The InterPARES Descriptive Cross-Domain Task Force also developed a Metadata Specification Model:
• To identify an overall set of metadata requirements that specify what metadata need to be created, how, and by whom at all points within the Chain of
1 Recordkeeping Metadata Project. Input to the Australian National Standard. http://www.sims.monash.edu.au/research/rcrg/research/spirt/deliver/auststand.html 2 Recordkeeping Metadata Project. Australian Recordkeeping Metadata Schema (RKMS): http://www.sims.monash.edu/research/rcrg/research/spirt/deliverables.html#arkms
Preservation and Business-driven Recordkeeping Models being developed by
the IP2 Modeling Cross-domain Task Force.
• To develop a set of specifications for automated tools that can be used to assist with the creation, capture, management and preservation of essential metadata for active and preserved records.
Monash Clever Metadata project: The Clever Use of Metadata in eGovernment and eBusiness Processes In Networked Environments. The guiding concept of the Clever Metadata Project (2004-2006) was the aim to “Create Once, Use Many Times”: This Project is introduced on its website as follows:
"Recordkeeping professionals now recognise the value of metadata as a tool for ensuring reliable recordkeeping in electronic environments, particularly in eBusiness and eGovernment. However, the implementation of recordkeeping metadata standards is proving to be problematic: tools for automatic metadata creation are inadequate, and current systems environments generally do not support the sharing of metadata between business systems for multiple purposes.
The project aimed to demonstrate how standards-compliant metadata can be created once in particular application environments, then used many times to meet a range of business purposes.
The results of these three projects will provide a framework for metadata research in the CEDIF Project. Any standard and/or schema developed in the research must also be compatible with descriptive requirements of the Swedish National Archives, while meeting the business information management needs of the Västernorrlands County.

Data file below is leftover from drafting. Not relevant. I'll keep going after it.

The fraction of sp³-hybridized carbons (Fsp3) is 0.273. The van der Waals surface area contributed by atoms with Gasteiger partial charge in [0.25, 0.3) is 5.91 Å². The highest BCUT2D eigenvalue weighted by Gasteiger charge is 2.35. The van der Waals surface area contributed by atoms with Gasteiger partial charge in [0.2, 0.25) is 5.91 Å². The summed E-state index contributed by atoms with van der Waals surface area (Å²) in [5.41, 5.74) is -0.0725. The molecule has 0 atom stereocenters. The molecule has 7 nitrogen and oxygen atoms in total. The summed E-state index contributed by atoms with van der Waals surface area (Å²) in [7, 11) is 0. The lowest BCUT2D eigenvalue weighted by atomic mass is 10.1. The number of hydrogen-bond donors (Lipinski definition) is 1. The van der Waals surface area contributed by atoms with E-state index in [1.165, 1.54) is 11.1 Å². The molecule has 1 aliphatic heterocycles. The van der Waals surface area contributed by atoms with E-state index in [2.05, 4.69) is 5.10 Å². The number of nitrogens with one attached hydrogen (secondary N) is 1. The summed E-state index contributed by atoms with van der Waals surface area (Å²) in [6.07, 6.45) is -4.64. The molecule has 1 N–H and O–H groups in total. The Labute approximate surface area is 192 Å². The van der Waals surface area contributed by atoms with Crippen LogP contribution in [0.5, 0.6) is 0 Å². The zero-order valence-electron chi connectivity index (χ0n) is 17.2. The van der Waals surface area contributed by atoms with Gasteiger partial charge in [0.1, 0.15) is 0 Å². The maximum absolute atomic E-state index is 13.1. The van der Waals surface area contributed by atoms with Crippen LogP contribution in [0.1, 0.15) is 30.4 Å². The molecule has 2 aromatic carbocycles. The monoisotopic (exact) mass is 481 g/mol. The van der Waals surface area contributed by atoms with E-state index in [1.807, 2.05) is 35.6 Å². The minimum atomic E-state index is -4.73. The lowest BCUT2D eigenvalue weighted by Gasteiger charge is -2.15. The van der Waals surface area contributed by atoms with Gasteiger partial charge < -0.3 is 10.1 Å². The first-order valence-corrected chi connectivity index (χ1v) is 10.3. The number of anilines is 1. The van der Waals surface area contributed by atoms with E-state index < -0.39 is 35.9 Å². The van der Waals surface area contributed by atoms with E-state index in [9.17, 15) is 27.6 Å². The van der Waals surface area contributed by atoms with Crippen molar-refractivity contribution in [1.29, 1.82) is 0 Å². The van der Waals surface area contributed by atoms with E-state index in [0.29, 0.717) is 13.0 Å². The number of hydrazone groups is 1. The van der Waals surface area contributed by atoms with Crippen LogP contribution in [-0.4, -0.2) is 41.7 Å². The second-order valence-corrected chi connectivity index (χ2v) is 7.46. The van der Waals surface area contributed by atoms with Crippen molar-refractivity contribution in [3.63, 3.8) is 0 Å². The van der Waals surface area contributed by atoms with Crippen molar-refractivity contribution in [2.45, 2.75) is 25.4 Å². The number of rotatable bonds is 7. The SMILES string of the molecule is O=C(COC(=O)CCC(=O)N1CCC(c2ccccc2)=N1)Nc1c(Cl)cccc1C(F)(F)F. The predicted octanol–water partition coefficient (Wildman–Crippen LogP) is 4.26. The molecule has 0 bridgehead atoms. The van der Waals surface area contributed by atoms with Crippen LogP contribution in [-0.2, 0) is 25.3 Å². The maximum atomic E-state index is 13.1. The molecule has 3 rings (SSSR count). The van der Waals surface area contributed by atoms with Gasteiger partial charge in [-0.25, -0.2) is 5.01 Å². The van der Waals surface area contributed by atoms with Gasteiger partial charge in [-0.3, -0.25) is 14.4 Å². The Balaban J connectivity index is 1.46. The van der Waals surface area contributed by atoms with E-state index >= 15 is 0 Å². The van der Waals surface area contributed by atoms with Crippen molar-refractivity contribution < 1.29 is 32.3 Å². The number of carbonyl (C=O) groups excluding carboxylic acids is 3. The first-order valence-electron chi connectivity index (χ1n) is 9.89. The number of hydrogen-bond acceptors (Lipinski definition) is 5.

The advantage of using a metadata standard is that data sets will interoperate with other sets that use the same standard. This is essential in providing wider access to records and retaining authenticity and reliability when migrating records to future systems for continuing use and preservation purposes.
Any metadata schema produced by this research will:
• Conform to the ISO 23081 standard, Information and documentation- Records
management processes – Metadata for records
• Be mapped to the Record-Keeping Metadata Schema.
Other standards that support accessibility of information resources should also be
investigated for their usefulness to the project, for example
ICA Principles and Functional Requirements for Records in Electronic Offices is in three modules:
Module 1: Overview – principles and functional requirements; Module 2: Guidelines and functional requirements for ERMS
Module 3: Guidelines and functional requirements for records in business systems.
This standard is particularly useful because it addresses records created and held in systems other than ERMS, thus reflecting the reality of the electronic records environment in many organisations.
The MoReq2 Specification and Metadata Model
MoReq2 provides generic requirements for electronic management systems and is intended for use throughout the European Union. It has become a useful standard that is also used outside the EU by EDRMS developers.
The Open Archives Initiative Protocol for Metadata Harvesting5, which
- Enables metadata harvesting by allowing metadata records to be exposed on the Web in a predictable way.
- Requires Dublin Core XML as a minimum requirement.
- Supports interoperability
• Of systems
• Of metadata between different systems.